The 250 LM exploded onto the scene at the Paris Automobile Show in October 1963. It was built as the replacement for the 250 GTO, and it was intended to compete in the GT category of sports-car racing. Yet, Ferrari did not produce the mandated 100 examples for it to compete in the GT class and the 250 LM was forced to compete as a sports-prototype. Nevertheless, it proved to be an excellent competitor on the race track, and, a 250 LM was actually the last Ferrari to win the 24 Hours of Le Mans, taking the crown in 1965, which would cement its place into Ferrari history for eternity.
Certainly the defining decision that affects the 250 LM's shape is the mid-engined configuration, which allowed the artisans at Scaglietti to wrap the bodywork around the chassis in a heretofore unseen manner. At just under 44-inches tall, the car is low, sleek, and menacing. The voluptuous fenders over the rear wheel arches flow beautifully to the kammback tail, a feature that linked the LM to Ferraris of years past, and also to Ferraris of years to come. Add to that the state-of-the-art mechanical specifications of 320 hp, a rip-snorting Ferrari V-12 engine, a five-speed gearbox, four-wheel suspension, and disc brakes, and the resultant combination sees nothing but checkered flags whenever it takes to the track.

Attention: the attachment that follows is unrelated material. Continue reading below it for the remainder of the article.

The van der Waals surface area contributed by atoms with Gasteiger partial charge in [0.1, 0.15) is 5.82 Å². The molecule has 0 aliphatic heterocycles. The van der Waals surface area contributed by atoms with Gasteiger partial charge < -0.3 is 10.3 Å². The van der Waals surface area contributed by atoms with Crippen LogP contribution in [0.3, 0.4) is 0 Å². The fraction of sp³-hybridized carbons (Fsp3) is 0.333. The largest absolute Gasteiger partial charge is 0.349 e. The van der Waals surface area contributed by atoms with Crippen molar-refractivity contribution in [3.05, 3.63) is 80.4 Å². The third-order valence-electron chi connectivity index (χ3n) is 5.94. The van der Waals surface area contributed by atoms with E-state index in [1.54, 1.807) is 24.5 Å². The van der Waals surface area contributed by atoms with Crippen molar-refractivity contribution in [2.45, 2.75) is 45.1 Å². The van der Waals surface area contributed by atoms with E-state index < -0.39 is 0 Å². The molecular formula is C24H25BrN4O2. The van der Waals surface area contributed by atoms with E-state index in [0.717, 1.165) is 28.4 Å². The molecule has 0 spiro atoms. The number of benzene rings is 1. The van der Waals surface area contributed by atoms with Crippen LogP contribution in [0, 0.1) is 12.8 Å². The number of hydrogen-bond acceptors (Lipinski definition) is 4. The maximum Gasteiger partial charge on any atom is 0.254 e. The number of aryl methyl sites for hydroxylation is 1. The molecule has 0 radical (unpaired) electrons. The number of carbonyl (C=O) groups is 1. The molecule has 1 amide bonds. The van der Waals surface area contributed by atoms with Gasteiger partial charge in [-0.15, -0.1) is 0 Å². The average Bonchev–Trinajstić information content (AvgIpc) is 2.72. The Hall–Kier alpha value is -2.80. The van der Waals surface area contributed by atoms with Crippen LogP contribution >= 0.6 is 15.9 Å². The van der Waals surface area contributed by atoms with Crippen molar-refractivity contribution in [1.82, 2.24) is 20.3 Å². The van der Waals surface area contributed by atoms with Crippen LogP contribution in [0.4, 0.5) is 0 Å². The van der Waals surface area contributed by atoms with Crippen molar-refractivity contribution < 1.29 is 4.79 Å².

Only 32 250 LMs were built – making them rare and highly sought after by collectors. The majority went directly to race teams for competition around the world, a select handful made it into the hands of private owners to see road use. Many would have argued that a car that won overall at the 24 Hours of Le Mans would be simply unsuitable for road use, but for the few well-heeled enthusiasts that could afford to purchase a 250 LM for street use, there was nothing better. Ferrari clients could order a hand-built 250 LM and a small number did, the cars weren’t designed to be all that comfortable and Ferrari’s “official” GT cars were far more suitable for prolonged use on the road.
According to figures from Sports Car Market, RM Auctions has handled the top five highest-grossing 250 LMs of all time, including the 1965 Le Mans winner that sold in New York in 2013 for $14.3 million and another that sold August 2014 in Monterey for $11.5 million. (rmauctions.com & autoblog.com)
(Photos from autoblog.com & rmauctions.com)